Born in Stockholm on 19th July 1958, he began his musical education in the Stockholm Boys’ Choir, where he figured as treble soloist. From 1973 onwards he was taught composition, counterpoint and the organ by Torsten Nilsson, and in 1976 he entered the State College of Music in Stockholm, graduating as a church musician in 1981. Throughout his student career he worked as a coach with the Radio Choir. From 1977 onwards he continued his organ studies in Freiburg with Zsigmond Szathmary and his composition studies with Klaus Huber and Brian Ferneyhough. A second period in Freiburg, between 1981 and 1983, earned him a concert organist’s diploma. During these years he gave numerous organ recitals in Germany, not infrequently with music of his own. He has also taken part in festival concerts in Stockholm, Royan, Hannover, Bremen and elsewhere. He has performed on French, Japanese and American radio and has made gramophone recordings. His repertoire is extensive but is dominated by newly composed music, not infrequently dedicated to him. In 1984 he met Luigi Nono in Venice, which gave him an opportunity of advancing beyond the four-square post-Darmstadt tradition in Freiburg. Hans-Ola Ericsson now teaches interpretation of new organ music at the State Colleges of Music in Stockholm, Gothenburg and Malmö and is an organ teacher in Piteå.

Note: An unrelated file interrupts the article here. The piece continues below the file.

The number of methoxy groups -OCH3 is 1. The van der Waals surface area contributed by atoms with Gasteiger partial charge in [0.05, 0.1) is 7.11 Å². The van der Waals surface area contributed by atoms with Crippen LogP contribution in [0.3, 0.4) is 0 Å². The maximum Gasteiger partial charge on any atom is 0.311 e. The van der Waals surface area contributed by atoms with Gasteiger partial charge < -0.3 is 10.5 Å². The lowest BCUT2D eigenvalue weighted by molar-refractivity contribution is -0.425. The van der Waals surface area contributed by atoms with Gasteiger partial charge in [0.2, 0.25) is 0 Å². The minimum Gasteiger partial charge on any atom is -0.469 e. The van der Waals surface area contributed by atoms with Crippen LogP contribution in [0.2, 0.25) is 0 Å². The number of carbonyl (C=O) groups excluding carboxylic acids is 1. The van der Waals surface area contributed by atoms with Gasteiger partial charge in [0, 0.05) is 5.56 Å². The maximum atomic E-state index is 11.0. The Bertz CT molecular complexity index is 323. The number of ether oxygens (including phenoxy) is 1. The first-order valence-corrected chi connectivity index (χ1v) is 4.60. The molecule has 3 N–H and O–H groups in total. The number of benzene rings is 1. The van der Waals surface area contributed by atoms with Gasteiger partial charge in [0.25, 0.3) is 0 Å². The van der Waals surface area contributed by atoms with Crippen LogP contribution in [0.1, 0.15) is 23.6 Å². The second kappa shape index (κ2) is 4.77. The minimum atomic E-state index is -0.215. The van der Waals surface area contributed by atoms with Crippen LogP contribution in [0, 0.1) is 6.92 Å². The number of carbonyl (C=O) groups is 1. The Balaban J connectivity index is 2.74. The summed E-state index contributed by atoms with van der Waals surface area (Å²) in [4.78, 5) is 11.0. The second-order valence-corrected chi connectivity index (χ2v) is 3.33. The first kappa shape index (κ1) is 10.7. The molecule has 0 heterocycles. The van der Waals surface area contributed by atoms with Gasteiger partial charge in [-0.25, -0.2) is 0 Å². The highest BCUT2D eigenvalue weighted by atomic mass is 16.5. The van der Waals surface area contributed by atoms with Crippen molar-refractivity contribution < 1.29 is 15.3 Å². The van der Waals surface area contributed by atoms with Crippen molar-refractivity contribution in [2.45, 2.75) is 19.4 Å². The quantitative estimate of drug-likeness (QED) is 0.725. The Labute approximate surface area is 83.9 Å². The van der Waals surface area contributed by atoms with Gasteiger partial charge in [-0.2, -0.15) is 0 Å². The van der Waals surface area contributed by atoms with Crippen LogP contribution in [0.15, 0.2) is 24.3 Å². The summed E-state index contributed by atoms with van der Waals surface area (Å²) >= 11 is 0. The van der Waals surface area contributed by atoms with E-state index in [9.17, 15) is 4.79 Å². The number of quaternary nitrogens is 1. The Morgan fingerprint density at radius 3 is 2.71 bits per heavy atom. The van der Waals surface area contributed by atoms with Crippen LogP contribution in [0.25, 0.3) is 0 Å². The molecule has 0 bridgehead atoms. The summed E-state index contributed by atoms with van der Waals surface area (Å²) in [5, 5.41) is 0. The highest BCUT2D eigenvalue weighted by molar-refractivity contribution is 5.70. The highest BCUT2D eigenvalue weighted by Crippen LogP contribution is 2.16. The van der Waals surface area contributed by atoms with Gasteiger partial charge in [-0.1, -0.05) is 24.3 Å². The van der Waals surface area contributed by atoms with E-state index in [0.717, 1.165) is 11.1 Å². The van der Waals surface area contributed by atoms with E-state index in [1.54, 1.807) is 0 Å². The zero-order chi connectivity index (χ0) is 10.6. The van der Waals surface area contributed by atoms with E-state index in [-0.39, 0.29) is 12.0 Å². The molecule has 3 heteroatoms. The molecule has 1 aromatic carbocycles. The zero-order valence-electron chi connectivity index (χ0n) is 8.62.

Hans-Ola Ericsson’s début as a composer came in 1974, when Torsten Nilsson arranged a concert in the Oscar Church, Stockholm, featuring his forty-minute-long Magnificat, an adolescent composition demanding a massive array of singers and instrumentalists. His compositions have attracted growing interest since the beginning of the 1980s. Together with Ole Lützow-Holm and Richard P. Scott he studied contemporary music in the USA, and this work resulted in the three-hour radio play New Music America, which was broadcast worldwide and received an award from South-West German Radio. The performance, in the Stockholm Concert Hall, of his Inferno for solo horn, large orchestra and tape, in 1982, was widely reviewed, as were the performances, at the Stockholm Cultural Centre and in Venice, of the first parts of a suite for solo instruments and tape, based on a 192-tone series and entitled Melody to the Memory of a Lost Friend. ...And the rest is silence.... for 16-voice mixed, vocalise choir and tape was begun in Venice and dedicated to Nono. Ericsson’s music combines concentration and diversity, density and buoyancy, with a high standard of craftsmanship.